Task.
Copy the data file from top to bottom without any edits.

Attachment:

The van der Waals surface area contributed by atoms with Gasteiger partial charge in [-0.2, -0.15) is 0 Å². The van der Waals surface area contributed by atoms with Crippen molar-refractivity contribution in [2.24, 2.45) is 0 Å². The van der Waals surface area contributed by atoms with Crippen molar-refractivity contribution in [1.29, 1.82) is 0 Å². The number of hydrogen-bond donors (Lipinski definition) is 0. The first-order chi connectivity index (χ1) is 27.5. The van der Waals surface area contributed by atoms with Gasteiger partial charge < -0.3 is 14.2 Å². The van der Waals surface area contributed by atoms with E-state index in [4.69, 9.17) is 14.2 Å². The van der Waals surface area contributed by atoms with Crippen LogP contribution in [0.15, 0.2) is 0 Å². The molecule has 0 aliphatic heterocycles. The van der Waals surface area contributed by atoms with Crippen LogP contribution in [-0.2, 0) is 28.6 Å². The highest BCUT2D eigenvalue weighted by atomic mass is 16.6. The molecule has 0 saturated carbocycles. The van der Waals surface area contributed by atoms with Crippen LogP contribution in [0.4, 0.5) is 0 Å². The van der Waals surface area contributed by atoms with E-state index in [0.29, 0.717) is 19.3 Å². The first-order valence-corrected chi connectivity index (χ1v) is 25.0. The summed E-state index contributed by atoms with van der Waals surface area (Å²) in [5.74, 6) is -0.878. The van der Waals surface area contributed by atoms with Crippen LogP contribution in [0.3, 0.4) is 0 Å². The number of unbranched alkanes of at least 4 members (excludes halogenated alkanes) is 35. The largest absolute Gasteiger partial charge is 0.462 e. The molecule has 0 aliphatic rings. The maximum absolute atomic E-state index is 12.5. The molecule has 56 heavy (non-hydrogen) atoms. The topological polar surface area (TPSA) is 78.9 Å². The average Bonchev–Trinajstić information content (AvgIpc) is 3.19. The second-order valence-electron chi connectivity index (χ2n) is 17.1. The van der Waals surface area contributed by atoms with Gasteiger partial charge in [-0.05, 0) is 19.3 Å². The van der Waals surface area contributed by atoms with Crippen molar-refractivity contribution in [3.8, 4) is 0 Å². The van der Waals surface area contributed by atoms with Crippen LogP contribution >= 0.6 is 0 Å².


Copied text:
The van der Waals surface area contributed by atoms with Gasteiger partial charge in [-0.2, -0.15) is 0 Å². The van der Waals surface area contributed by atoms with Crippen molar-refractivity contribution in [2.24, 2.45) is 0 Å². The van der Waals surface area contributed by atoms with Crippen molar-refractivity contribution in [1.29, 1.82) is 0 Å². The number of hydrogen-bond donors (Lipinski definition) is 0. The first-order chi connectivity index (χ1) is 27.5. The van der Waals surface area contributed by atoms with Gasteiger partial charge < -0.3 is 14.2 Å². The van der Waals surface area contributed by atoms with E-state index in [4.69, 9.17) is 14.2 Å². The van der Waals surface area contributed by atoms with Crippen LogP contribution in [0.15, 0.2) is 0 Å². The molecule has 0 aliphatic heterocycles. The van der Waals surface area contributed by atoms with Crippen LogP contribution in [-0.2, 0) is 28.6 Å². The highest BCUT2D eigenvalue weighted by atomic mass is 16.6. The molecule has 0 saturated carbocycles. The van der Waals surface area contributed by atoms with Crippen LogP contribution in [0.4, 0.5) is 0 Å². The van der Waals surface area contributed by atoms with E-state index in [0.29, 0.717) is 19.3 Å². The first-order valence-corrected chi connectivity index (χ1v) is 25.0. The summed E-state index contributed by atoms with van der Waals surface area (Å²) in [5.74, 6) is -0.878. The van der Waals surface area contributed by atoms with Crippen LogP contribution in [0.3, 0.4) is 0 Å². The number of unbranched alkanes of at least 4 members (excludes halogenated alkanes) is 35. The largest absolute Gasteiger partial charge is 0.462 e. The molecule has 0 aliphatic rings. The maximum absolute atomic E-state index is 12.5. The molecule has 56 heavy (non-hydrogen) atoms. The topological polar surface area (TPSA) is 78.9 Å². The average Bonchev–Trinajstić information content (AvgIpc) is 3.19. The second-order valence-electron chi connectivity index (χ2n) is 17.1. The van der Waals surface area contributed by atoms with Gasteiger partial charge in [-0.05, 0) is 19.3 Å². The van der Waals surface area contributed by atoms with Crippen molar-refractivity contribution in [3.8, 4) is 0 Å². The van der Waals surface area contributed by atoms with Crippen LogP contribution >= 0.6 is 0 Å².